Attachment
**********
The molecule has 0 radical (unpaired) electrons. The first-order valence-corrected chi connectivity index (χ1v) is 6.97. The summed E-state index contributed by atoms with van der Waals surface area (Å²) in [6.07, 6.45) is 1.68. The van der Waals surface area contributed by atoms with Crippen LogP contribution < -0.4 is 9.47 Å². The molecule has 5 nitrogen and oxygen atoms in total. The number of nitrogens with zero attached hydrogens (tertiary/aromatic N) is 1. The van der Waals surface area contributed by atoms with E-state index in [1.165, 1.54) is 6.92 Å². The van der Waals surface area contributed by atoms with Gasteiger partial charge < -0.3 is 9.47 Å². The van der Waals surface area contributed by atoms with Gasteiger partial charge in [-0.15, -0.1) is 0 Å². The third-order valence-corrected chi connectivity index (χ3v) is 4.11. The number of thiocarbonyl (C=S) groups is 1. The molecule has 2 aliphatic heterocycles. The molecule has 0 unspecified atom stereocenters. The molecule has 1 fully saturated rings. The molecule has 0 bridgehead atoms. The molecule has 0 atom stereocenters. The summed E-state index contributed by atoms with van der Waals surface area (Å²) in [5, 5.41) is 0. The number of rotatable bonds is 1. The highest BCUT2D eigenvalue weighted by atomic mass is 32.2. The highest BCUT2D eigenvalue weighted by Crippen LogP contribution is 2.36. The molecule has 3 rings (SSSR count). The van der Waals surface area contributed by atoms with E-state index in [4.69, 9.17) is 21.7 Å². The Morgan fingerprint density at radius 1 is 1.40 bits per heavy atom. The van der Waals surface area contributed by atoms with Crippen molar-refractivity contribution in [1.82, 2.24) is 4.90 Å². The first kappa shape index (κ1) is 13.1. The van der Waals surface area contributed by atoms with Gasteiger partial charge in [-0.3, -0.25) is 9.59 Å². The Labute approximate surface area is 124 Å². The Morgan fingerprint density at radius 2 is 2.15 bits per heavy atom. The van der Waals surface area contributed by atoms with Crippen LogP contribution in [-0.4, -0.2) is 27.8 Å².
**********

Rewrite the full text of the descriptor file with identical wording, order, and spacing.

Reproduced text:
The molecule has 0 radical (unpaired) electrons. The first-order valence-corrected chi connectivity index (χ1v) is 6.97. The summed E-state index contributed by atoms with van der Waals surface area (Å²) in [6.07, 6.45) is 1.68. The van der Waals surface area contributed by atoms with Crippen LogP contribution < -0.4 is 9.47 Å². The molecule has 5 nitrogen and oxygen atoms in total. The number of nitrogens with zero attached hydrogens (tertiary/aromatic N) is 1. The van der Waals surface area contributed by atoms with E-state index in [1.165, 1.54) is 6.92 Å². The van der Waals surface area contributed by atoms with Gasteiger partial charge < -0.3 is 9.47 Å². The van der Waals surface area contributed by atoms with Gasteiger partial charge in [-0.15, -0.1) is 0 Å². The third-order valence-corrected chi connectivity index (χ3v) is 4.11. The number of thiocarbonyl (C=S) groups is 1. The molecule has 2 aliphatic heterocycles. The molecule has 0 unspecified atom stereocenters. The molecule has 1 fully saturated rings. The molecule has 0 bridgehead atoms. The molecule has 0 atom stereocenters. The summed E-state index contributed by atoms with van der Waals surface area (Å²) in [5, 5.41) is 0. The number of rotatable bonds is 1. The highest BCUT2D eigenvalue weighted by atomic mass is 32.2. The highest BCUT2D eigenvalue weighted by Crippen LogP contribution is 2.36. The molecule has 3 rings (SSSR count). The van der Waals surface area contributed by atoms with E-state index in [4.69, 9.17) is 21.7 Å². The Morgan fingerprint density at radius 1 is 1.40 bits per heavy atom. The van der Waals surface area contributed by atoms with Crippen molar-refractivity contribution in [1.82, 2.24) is 4.90 Å². The first kappa shape index (κ1) is 13.1. The van der Waals surface area contributed by atoms with Gasteiger partial charge in [-0.3, -0.25) is 9.59 Å². The Labute approximate surface area is 124 Å². The Morgan fingerprint density at radius 2 is 2.15 bits per heavy atom. The van der Waals surface area contributed by atoms with Crippen LogP contribution in [-0.4, -0.2) is 27.8 Å².